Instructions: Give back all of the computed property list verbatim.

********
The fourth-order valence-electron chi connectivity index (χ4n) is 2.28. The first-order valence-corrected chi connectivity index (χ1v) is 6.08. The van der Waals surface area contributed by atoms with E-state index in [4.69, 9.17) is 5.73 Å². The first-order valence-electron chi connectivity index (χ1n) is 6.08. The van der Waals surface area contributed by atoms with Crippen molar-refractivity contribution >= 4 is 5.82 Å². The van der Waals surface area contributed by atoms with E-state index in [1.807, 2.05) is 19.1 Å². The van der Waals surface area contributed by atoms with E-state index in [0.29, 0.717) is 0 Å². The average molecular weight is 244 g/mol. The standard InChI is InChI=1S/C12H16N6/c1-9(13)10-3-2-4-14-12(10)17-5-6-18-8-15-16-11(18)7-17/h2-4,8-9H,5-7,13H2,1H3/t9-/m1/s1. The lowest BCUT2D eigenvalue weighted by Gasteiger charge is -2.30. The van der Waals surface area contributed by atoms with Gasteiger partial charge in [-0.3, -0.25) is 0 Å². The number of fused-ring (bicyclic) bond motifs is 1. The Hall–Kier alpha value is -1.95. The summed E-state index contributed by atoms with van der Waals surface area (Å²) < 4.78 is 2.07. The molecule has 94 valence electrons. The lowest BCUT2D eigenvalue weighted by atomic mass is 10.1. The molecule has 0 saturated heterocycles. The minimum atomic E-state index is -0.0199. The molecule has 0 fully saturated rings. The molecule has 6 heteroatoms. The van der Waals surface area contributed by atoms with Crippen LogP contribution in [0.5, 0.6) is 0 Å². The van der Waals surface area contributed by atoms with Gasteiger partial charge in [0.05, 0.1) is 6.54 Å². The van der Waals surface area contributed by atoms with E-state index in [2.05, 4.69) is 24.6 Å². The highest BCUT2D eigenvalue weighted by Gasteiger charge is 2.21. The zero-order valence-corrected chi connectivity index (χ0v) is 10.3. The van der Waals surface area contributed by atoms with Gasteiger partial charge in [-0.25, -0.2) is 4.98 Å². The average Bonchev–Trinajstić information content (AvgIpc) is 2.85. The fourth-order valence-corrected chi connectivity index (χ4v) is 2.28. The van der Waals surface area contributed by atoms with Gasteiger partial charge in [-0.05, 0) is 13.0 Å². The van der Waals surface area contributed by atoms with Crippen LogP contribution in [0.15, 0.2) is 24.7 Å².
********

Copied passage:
The fourth-order valence-electron chi connectivity index (χ4n) is 2.28. The first-order valence-corrected chi connectivity index (χ1v) is 6.08. The van der Waals surface area contributed by atoms with E-state index in [4.69, 9.17) is 5.73 Å². The first-order valence-electron chi connectivity index (χ1n) is 6.08. The van der Waals surface area contributed by atoms with Crippen molar-refractivity contribution >= 4 is 5.82 Å². The van der Waals surface area contributed by atoms with E-state index in [1.807, 2.05) is 19.1 Å². The van der Waals surface area contributed by atoms with E-state index in [0.29, 0.717) is 0 Å². The average molecular weight is 244 g/mol. The standard InChI is InChI=1S/C12H16N6/c1-9(13)10-3-2-4-14-12(10)17-5-6-18-8-15-16-11(18)7-17/h2-4,8-9H,5-7,13H2,1H3/t9-/m1/s1. The lowest BCUT2D eigenvalue weighted by Gasteiger charge is -2.30. The van der Waals surface area contributed by atoms with Gasteiger partial charge in [-0.3, -0.25) is 0 Å². The number of fused-ring (bicyclic) bond motifs is 1. The Hall–Kier alpha value is -1.95. The summed E-state index contributed by atoms with van der Waals surface area (Å²) < 4.78 is 2.07. The molecule has 94 valence electrons. The lowest BCUT2D eigenvalue weighted by atomic mass is 10.1. The molecule has 0 saturated heterocycles. The minimum atomic E-state index is -0.0199. The molecule has 0 fully saturated rings. The molecule has 6 heteroatoms. The van der Waals surface area contributed by atoms with Crippen LogP contribution in [0.5, 0.6) is 0 Å². The van der Waals surface area contributed by atoms with Gasteiger partial charge in [0.05, 0.1) is 6.54 Å². The van der Waals surface area contributed by atoms with E-state index in [2.05, 4.69) is 24.6 Å². The highest BCUT2D eigenvalue weighted by Gasteiger charge is 2.21. The zero-order valence-corrected chi connectivity index (χ0v) is 10.3. The van der Waals surface area contributed by atoms with Gasteiger partial charge in [-0.25, -0.2) is 4.98 Å². The average Bonchev–Trinajstić information content (AvgIpc) is 2.85. The fourth-order valence-corrected chi connectivity index (χ4v) is 2.28. The van der Waals surface area contributed by atoms with Gasteiger partial charge in [-0.05, 0) is 13.0 Å². The van der Waals surface area contributed by atoms with Crippen LogP contribution in [0.15, 0.2) is 24.7 Å².